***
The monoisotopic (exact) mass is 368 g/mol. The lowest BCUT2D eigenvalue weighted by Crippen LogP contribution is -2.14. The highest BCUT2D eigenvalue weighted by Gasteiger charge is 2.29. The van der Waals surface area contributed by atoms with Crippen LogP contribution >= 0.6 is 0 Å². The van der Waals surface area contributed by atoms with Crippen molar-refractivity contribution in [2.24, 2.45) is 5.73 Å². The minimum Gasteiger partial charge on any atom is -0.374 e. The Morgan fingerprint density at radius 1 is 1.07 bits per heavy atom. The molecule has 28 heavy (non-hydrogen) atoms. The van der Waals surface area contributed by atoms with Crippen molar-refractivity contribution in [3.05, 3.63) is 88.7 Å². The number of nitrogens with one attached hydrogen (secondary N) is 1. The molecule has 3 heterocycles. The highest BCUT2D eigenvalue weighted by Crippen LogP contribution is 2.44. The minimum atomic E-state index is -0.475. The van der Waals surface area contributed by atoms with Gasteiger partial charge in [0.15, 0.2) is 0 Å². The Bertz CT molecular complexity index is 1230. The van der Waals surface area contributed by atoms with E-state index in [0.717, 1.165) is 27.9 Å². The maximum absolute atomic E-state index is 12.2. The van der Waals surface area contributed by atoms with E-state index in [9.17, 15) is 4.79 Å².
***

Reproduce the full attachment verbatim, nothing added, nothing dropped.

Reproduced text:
The monoisotopic (exact) mass is 368 g/mol. The lowest BCUT2D eigenvalue weighted by Crippen LogP contribution is -2.14. The highest BCUT2D eigenvalue weighted by Gasteiger charge is 2.29. The van der Waals surface area contributed by atoms with Crippen LogP contribution >= 0.6 is 0 Å². The van der Waals surface area contributed by atoms with Crippen molar-refractivity contribution in [2.24, 2.45) is 5.73 Å². The minimum Gasteiger partial charge on any atom is -0.374 e. The Morgan fingerprint density at radius 1 is 1.07 bits per heavy atom. The molecule has 28 heavy (non-hydrogen) atoms. The van der Waals surface area contributed by atoms with Crippen molar-refractivity contribution in [3.05, 3.63) is 88.7 Å². The number of nitrogens with one attached hydrogen (secondary N) is 1. The molecule has 3 heterocycles. The highest BCUT2D eigenvalue weighted by Crippen LogP contribution is 2.44. The minimum atomic E-state index is -0.475. The van der Waals surface area contributed by atoms with Gasteiger partial charge in [0.15, 0.2) is 0 Å². The Bertz CT molecular complexity index is 1230. The van der Waals surface area contributed by atoms with E-state index in [0.717, 1.165) is 27.9 Å². The maximum absolute atomic E-state index is 12.2. The van der Waals surface area contributed by atoms with E-state index in [9.17, 15) is 4.79 Å².